The last couple of weeks, the matter of photo contracts once again has been debated. First came Jason Sheldon’s blog post, calling Taylor Swift out on her hypocrisy when attacking Apple for demanding musicians give away their music for free while doing the exact same thing to concert photographers in her photo contracts. If you’re reading this, you’re probably well aware of that whole ordeal, so there’s no need to get into it further other than to say that I fully support Sheldon’s views.
His post made some waves, the latest being The Washington City Paper refusing to sign Foo Fighters infamous contract. Honorable as it may be, as pointed out by Kevin Bergin, their way of solving the problem, will make matters even worse for concert photographers. Petapixel’s Michael Zhang calls the decision a brewing revolution in the world of concert photography, but, I’m not so sure. Right now, it’s “viral”, so there is an immediate payoff, but, as soon as the story fades, so does the will to make change among the decision makers. After all, this is not the first time we’ve seen an “internet riot” against photo contracts, and yet, they are breeding. Well… except in Norway, but I’ll get back to that.
The Foo Fighters will be performing in Washington this weekend with a triple celebration: the 4th of July, a 20th anniversary and coming back to their home state.
The Washington City Paper, however, will not send a photographer to cover the show has they had planned. The reason? A Taylor swift-like contract that according to the paper ‘sucks’, and the paper’s refusal to give the band editorial control.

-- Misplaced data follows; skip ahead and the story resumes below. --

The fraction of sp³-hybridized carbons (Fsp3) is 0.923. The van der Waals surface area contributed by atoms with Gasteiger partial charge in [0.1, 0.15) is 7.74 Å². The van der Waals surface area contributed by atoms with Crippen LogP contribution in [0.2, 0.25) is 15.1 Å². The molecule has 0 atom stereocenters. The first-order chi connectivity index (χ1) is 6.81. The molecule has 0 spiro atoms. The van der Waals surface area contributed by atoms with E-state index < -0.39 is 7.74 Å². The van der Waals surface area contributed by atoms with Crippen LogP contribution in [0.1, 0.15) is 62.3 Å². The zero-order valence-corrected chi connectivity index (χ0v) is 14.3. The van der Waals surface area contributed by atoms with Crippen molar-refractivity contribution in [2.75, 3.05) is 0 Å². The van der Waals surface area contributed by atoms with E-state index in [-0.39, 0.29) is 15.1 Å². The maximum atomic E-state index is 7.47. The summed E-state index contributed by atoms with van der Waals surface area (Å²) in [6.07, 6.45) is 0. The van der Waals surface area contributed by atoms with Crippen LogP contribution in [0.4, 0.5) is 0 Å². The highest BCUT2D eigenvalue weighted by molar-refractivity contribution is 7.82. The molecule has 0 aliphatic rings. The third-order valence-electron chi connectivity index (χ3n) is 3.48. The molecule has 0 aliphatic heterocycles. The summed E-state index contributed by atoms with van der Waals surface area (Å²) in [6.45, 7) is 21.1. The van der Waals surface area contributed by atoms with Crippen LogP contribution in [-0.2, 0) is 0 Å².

Pointing out the irony of bands restricting professional photographers when there are thousands of fans with cameras, and maybe in an attempt to stick it a bit to the band, the WCP will run photos taken by concertgoers.
This is the second media outlet stating it won’t send a photographer to cover a concert due to exploitative contracts, after the Irish Times boycotted photos from Taylor Swift’s Dublin performance.
It seems like Taylor Swift has had a spot reserved for her in the headlines lately. First it was positive press for standing up to Apple’s music streaming service and defending artists’ rights, but then came along a concert photographer calling the singer a hypocrite for exploiting photographers that cover her concerts.
Making valid points and drawing attention to a touchy subject for photographers, Jason Sheldon got people talking about the problem, but it was just talk.
Today, however, that changed when the Irish Times covered Swift’s Dublin concert but didn’t include any photos of her performance. Taking it a step further, the news outlet also posted an article on its website explaining that the star’s contract didn’t leave them another option.
After my public response to Taylor Swift’s open letter to Apple, I didn’t quite expect the phenomenal reaction it received. I knew it was provocative, I knew it was going to be risky and could possibly harm my chances of getting access to other concerts in future. but it needed to be said – out loud. When I thought hard about the possible consequences, and restrictions on my access to future work, I asked myself “What point is there in going to work if I can’t be paid for it – yet everyone else gets to benefit from my labour?”. The answer?
There was nothing left to lose. When you’re faced with a choice of working for free to save a millionaire having to pay a reasonable fee, or not working at all. what would you do?